remember what the message was about. I do, however, vividly remember feeling like everyone in the church was staring at me. I felt as though someone had been spying on me my whole life and had gone and told the pastor everything I had been doing. I was in the hot seat, but…it felt oddly comforting! I knew it wasn’t the words that were getting to me, it wasn’t the singing, and it wasn’t the decorations or lights. I was feeling something inside my soul I had never felt before. There was an awareness of a loving presence. It was warm, and inviting. I began to realize, and I mean really realize, that God was real. I don’t remember if it was that morning in church, that night, or sometime during the following week, but I could no longer dismiss the reality of who God was, and that He was very much alive and interested in my life. He gave me the revelation of who His son, Jesus Christ, was and what that meant for me. I realized the error of my ways and pleaded for His forgiveness and mercy. And the most miraculous thing in my entire life happened: He forgave me. The burden of all those years of sin and misery was suddenly lifted, and I had never felt more alive. I felt love, joy, and hope for the first time. I was completely overwhelmed by the goodness of God. The Holy Spirit began to empower me to lay down bad habits and work through all my anger and unforgiveness. The void that left me so agonizingly empty for all those years had entirely disappeared. Jesus gave my life meaning. He pursued me and fought for me, even though I had wanted nothing to do with Him. He pulled me out of the miserable pit of despair that I had gotten myself into. He showed me mercy when I surely didn’t deserve it. My days are now spent with the amazing husband the Lord blessed me with, doing all we can unto Him. God gave us a business of our own, which we use as a ministry to reach out to those who are still lost in the same kind of misery we once were in. We live in one of the top 25 counties in our state for drug overdose deaths and it’s only getting worse. But we have seen miracle after miracle of changed lives right before our eyes. People with 15- to 20-year drug addictions are being completely delivered and set free. Mothers who have lost their children due to drugs are being restored and getting custody back in record time. Children who would have headed down the wrong paths like we did are seeing their parents change, and it’s giving them hope for the future. In our small city in Ohio, God is doing something truly amazing every day. He is saving the “lost causes.” He is saving the “too-far-gones.” He is saving those who most wouldn’t waste their time on. The power of Jesus Christ is real — so real that it radically changes and transforms hopeless and desperately broken people. Jesus is every-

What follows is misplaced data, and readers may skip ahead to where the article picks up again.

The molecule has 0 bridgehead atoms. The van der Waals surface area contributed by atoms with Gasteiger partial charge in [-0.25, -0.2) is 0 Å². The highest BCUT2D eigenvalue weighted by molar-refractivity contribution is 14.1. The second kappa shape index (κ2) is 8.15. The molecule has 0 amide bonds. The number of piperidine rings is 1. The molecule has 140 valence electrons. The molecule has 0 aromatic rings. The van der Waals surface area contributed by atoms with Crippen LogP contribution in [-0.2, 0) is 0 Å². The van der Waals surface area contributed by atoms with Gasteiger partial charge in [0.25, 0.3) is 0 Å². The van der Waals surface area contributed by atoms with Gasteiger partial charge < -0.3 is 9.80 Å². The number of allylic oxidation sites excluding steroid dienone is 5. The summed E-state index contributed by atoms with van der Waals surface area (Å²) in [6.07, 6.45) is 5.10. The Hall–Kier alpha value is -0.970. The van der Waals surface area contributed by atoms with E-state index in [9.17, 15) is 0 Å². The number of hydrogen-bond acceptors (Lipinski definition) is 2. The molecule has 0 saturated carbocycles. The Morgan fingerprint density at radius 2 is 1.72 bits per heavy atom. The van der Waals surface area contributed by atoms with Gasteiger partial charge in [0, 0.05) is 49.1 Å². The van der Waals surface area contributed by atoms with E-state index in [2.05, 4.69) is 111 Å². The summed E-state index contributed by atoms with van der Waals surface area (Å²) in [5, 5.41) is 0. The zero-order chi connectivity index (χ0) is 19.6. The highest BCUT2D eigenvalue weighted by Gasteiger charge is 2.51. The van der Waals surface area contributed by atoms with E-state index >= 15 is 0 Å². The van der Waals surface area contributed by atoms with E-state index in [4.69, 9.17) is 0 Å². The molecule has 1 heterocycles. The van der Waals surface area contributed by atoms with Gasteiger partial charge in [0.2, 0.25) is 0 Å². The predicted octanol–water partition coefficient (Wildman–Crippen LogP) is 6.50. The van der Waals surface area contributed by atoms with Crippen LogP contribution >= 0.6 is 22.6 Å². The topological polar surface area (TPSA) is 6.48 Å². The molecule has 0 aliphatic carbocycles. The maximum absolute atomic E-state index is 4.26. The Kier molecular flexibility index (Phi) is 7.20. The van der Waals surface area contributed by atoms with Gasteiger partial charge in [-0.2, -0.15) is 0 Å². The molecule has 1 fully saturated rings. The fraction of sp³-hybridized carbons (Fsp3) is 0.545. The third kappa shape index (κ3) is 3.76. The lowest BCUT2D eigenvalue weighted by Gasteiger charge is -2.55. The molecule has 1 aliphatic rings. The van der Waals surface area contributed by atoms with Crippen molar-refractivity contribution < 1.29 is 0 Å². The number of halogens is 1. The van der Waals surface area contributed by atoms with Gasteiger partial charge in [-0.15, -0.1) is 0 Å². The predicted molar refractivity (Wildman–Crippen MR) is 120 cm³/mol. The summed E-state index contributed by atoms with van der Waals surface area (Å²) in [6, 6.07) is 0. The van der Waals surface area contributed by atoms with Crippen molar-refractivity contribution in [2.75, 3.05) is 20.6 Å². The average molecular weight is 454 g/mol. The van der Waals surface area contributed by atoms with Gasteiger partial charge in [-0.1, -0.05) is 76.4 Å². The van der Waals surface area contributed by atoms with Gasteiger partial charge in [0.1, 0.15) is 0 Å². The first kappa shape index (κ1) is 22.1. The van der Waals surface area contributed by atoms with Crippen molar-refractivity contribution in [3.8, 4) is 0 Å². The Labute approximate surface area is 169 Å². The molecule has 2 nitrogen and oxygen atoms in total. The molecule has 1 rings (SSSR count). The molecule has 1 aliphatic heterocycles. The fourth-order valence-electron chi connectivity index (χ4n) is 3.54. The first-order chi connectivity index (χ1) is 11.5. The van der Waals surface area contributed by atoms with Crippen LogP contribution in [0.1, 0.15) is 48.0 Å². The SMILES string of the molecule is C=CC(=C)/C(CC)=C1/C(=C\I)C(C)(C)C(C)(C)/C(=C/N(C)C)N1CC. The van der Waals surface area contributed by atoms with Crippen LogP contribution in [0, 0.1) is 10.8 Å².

thing good in this world. Why wouldn’t I dedicate my life to Him? Why wouldn’t I spend every waking moment telling people about Him? Why wouldn’t I dive headfirst in devotion to Him? I have found the key to happiness and the answer to everything. I just want everyone else to find Him, too. Nicole Naranjo lives in Ohio and is a wife and mother to four children. She’s a stay-at-home mother and does the bookkeeping for her and her husband’s lawn care business. In her free time, she enjoys playing games and watching movies with her beloved children.